2. What about China? Wake up, it's already crashed. Have you seen the Shanghai Comp lately? The other indexes have begun teasing it on the playground at recess, calling it "New Low Joe." I'm more worried about China than most people and have been vocal about the risks emanating from the People's Republic of Madoff for years now. But China has more levers to pull in the short-term and the pessimism surrounding it may be at a short to intermediate term peak.
1. Now here's where market mechanics and enthusiasm take away your nerf football and run it back past the parked cars for a TD. Apple is coming back in the second half with one of its biggest product cycles ever - the iPhone 5, the iPad Mini and more details about how they're going to save/revolutionize television. Plus, the real push into you-know-where with the help of China Mobile (which has, oh, I don't know, a billion subs?). Apple is a huge chunk of 2 of our 3 most important indexes and it is a market mood ring. You don't want to sleep on a tape that features a resurgent leader like $AAAAAAAAAAAAPL tearing shit up once again.
So yeah, I know how much everything sucks, I eat, sleep and breathe the it on this blog for you guys 7 days a week (I'm writing this post at 2 o'clock in the morning, FYI). But I think the negatives have now become accepted and obvious, though I dare not say "priced in." And while I have no idea where the whole market is going, I have stocks/sectors on my screen taking bad news in stride and creeping up past new year highs ($BRK-B), decade highs ($WMT) and all-time highs ($XBI).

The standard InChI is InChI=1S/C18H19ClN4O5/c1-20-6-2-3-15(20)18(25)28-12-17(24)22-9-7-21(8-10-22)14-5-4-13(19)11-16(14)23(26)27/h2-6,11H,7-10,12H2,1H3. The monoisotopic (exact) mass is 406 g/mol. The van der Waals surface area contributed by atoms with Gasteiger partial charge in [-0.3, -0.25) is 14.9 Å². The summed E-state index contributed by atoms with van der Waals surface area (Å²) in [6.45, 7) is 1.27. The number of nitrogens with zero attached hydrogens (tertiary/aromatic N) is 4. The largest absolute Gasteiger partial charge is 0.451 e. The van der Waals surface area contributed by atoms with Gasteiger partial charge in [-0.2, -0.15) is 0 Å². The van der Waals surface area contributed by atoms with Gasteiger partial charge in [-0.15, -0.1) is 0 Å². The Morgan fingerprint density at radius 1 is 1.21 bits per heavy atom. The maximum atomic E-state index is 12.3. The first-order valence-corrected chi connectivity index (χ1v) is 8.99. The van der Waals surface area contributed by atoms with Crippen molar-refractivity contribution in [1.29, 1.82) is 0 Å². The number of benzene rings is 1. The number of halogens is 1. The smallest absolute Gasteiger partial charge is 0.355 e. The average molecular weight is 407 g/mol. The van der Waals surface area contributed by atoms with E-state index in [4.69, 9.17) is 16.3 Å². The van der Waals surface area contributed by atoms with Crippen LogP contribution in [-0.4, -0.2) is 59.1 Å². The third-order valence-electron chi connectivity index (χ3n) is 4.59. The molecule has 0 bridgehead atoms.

So I'm sticking around to see what happens next.
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The Reformed Broker is a blog about financial markets and the economy. Joshua Brown is a New York City-based investment advisor for high net worth individuals, charitable foundations, retirement plans and corporations... More.